The VP Blog

A blog about financial markets and the VP investing framework

Spain will be difficult to contain without help and bank recapitalisation

In our view, the Spanish banking system is in need of wholesale recapitalisation to deal with the sizeable losses in the country’s property market. This will likely include a bad bank provision. Before that happens, the ECB’s open market operations will mainly buy time in the form of liquidity as well as provide banks with money to exchange bad loans for lending to the government.

read more

Variant Perception shortlisted for Wolfson Prize

We are pleased to announce that Variant Perception has been elected as a top 5 entrant for the Wolfson Economics Prize for our piece A Primer on the Euro.  More details can be found at the Policy Exchange website as well as on the Guardian, the Telegraph, the Wall...

read more

CNBC – Guest Host Appearance

Variant Perception will have two guest host appearances tomorrow (Wednesday 4th April) on CNBC. Chief Editor Jonathan Tepper will be appearing at 9 am GMT while Head of Research Claus Vistesen will be appearing 12.30 pm GMT.

read more

Twin Deficits Suggest Turkey and New Zealand at Risk

One of the simplest ways to measure macroeconomic risk is to look at the twin deficit, defined as the sum of current account and budget deficit as a percentage of GDP. Recent blow-ups like Iceland and Greece both scored highest on these fronts. Looking at twin deficits gives a reliable indicator of the individual risk profile for a country in the context of a sudden spike in international funding costs or deleveraging. On the latest reading, New Zealand and Turkey stand out (apart from the usual suspects, ie eurozone periphery and South Africa), with twin deficits well in excess of 10% for both economies.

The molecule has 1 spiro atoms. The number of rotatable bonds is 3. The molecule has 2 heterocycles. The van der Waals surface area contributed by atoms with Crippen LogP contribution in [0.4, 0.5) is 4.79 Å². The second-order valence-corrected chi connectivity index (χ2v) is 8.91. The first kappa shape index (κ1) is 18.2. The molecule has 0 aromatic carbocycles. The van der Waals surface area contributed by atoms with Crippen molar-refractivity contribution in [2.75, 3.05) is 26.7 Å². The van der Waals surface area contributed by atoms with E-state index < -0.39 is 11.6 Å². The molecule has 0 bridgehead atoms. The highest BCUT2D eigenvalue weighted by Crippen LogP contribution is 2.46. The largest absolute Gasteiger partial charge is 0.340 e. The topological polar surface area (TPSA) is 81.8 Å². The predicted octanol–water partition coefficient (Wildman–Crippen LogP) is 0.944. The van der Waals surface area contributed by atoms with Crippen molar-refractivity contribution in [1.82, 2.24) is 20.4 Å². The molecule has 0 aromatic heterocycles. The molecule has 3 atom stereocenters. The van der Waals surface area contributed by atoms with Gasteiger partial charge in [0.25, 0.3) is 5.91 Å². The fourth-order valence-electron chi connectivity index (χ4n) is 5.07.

read more

Australian mining is both cyclically and structurally exposed to a slowdown in China

One of the world’s biggest commodity producers, BHP Billiton, recently got a lot of attention by suggesting that the so far insatiable Chinese demand for commodities may have come to an end. The argument is simple enough: the rate of growth in China is slowing. However, the implications for commodity exporters, such as Australia, who have invested dizzying sums of money in expanding capacity to reflect an ever higher increase in Chinese commodity hunger, may be very big indeed.

read more

Subscribe to VP Lite for blog alerts, regular market themes emails, and more

Company Story